A Mechanism for LIBOR

For years, traders colluded to rig LIBOR, the rate at which banks lend to each other.

The system for setting LIBOR relied on banks to tell the truth but encouraged them to lie. Is there a better way?

The London Interbank Offered Rate (LIBOR) is supposed to represent the average interest rate that banks use to lend to and borrow from one another. The rate is then used as a benchmark for pricing a number of financial products.

The ongoing LIBOR scandal has revealed that the rate is vulnerable to manipulation by the major banks so that they can profit from their exposure to the benchmark. Manipulating one of the rates by even a fraction of a basis point can bring substantial gains: the market for derivative and loan products that use LIBOR rates has been estimated at more than $300 trillion.

While banks have already been fined over $9 billion for inappropriate submissions and repeated attempts to manipulate LIBOR, this is unlikely to stop them. The underlying process that determines LIBOR needs to be fixed.

In this paper, Joel Shapiro and his co-authors propose a new mechanism for LIBOR that reduces the possibility of manipulation and produces an unbiased estimate of the true rate.

In their model, LIBOR is set daily at 11am, as it is now. But instead of the current method by which the administrator asks representatives of a panel of banks to estimate the rate at which they could borrow from each other, the rate is based on actual transactions conducted by the panel within the previous 23 hours and 59 minutes. A transaction consists of the bank borrowing an amount at a fixed rate from another bank in the interbank market; this does not need to be a LIBOR panel bank. The transaction rates are submitted automatically, and LIBOR is calculated by the administrator as a simple average.

This system is still open to manipulation, however, as banks can set whatever rate they like in the transactions. In order to minimise this, the model developed by Shapiro et al allows the administrator to set fines for transactions that appear to be manipulated.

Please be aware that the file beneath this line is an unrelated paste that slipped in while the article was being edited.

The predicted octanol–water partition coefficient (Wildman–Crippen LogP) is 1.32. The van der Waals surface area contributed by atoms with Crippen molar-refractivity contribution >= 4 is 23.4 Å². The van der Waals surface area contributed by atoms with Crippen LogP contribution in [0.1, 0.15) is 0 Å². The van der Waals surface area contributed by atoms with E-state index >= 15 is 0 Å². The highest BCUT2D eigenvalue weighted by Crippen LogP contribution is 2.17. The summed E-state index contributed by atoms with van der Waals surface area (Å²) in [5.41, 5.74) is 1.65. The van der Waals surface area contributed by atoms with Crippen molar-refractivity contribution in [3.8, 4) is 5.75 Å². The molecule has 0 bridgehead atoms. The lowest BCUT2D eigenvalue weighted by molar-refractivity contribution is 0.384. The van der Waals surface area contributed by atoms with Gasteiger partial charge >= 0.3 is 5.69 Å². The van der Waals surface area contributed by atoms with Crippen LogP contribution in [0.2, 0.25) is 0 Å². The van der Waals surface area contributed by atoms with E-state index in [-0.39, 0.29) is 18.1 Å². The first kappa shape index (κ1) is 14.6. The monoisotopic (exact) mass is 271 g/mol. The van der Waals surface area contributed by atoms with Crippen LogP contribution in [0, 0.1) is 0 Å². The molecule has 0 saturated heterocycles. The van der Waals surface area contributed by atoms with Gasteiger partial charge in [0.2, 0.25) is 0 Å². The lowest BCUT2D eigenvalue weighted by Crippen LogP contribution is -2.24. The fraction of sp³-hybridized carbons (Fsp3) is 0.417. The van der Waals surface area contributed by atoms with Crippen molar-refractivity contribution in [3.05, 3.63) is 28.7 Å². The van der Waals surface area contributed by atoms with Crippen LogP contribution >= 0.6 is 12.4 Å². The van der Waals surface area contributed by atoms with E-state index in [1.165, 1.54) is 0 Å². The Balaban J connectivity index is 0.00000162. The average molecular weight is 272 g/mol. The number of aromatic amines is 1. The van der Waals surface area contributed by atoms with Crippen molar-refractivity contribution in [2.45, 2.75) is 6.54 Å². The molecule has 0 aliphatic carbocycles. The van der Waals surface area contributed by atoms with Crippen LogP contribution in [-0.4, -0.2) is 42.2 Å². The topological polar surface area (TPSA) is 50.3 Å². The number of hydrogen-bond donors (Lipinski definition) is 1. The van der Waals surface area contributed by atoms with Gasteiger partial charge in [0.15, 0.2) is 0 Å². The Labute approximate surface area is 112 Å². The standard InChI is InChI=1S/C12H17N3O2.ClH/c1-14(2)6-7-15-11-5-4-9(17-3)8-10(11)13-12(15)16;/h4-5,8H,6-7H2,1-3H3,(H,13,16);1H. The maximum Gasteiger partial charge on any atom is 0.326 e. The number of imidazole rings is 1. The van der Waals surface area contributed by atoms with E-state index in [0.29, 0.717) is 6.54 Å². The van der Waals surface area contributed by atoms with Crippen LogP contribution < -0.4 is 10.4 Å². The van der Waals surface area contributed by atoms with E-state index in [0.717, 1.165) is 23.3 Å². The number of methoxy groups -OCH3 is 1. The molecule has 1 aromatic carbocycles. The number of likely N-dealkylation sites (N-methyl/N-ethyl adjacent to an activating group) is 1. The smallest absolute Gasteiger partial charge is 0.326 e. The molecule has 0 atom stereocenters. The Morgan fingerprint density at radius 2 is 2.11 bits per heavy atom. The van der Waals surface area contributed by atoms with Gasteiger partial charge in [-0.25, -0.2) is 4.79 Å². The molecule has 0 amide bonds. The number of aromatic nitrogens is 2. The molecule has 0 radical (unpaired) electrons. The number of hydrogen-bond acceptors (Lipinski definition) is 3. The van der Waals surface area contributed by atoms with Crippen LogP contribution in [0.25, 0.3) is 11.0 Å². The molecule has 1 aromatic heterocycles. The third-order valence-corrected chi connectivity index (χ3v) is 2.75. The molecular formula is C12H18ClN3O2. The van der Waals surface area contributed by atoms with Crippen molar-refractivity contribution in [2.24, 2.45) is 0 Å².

Manipulation is detected using a comparison rate that consists of the set of transaction rates, along with the results of a ‘revealed preference algorithm’ (RPA) run immediately after the LIBOR calculation is made. The RPA requests from the banks the rate at which they would lend to a given bank. As the LIBOR calculation does not include these RPA rates, banks cannot influence LIBOR by their actions in the algorithm. In addition, the RPA includes a mechanism to ensure truthful reporting.

The proposed mechanism has two additional benefits. The first is that the revealed preference algorithm allows the LIBOR mechanism to continue operating even if there are no transactions – something that can happen in illiquid markets. Secondly, it can break the vicious cycle that started with the decline of panel-sizes for benchmarks – caused partly by banks becoming more aware of reputational risks and partly by the drop in the number of transactions in less liquid markets, which reduces incentives to participate on benchmark panels. A more accurate benchmark will improve liquidity and incentivise greater participation in the benchmark panel.


A mechanism for LIBOR is co-authored by Brian Coulter, Joel Shapiro and Peter Zimmerman, and is published in Review of Finance.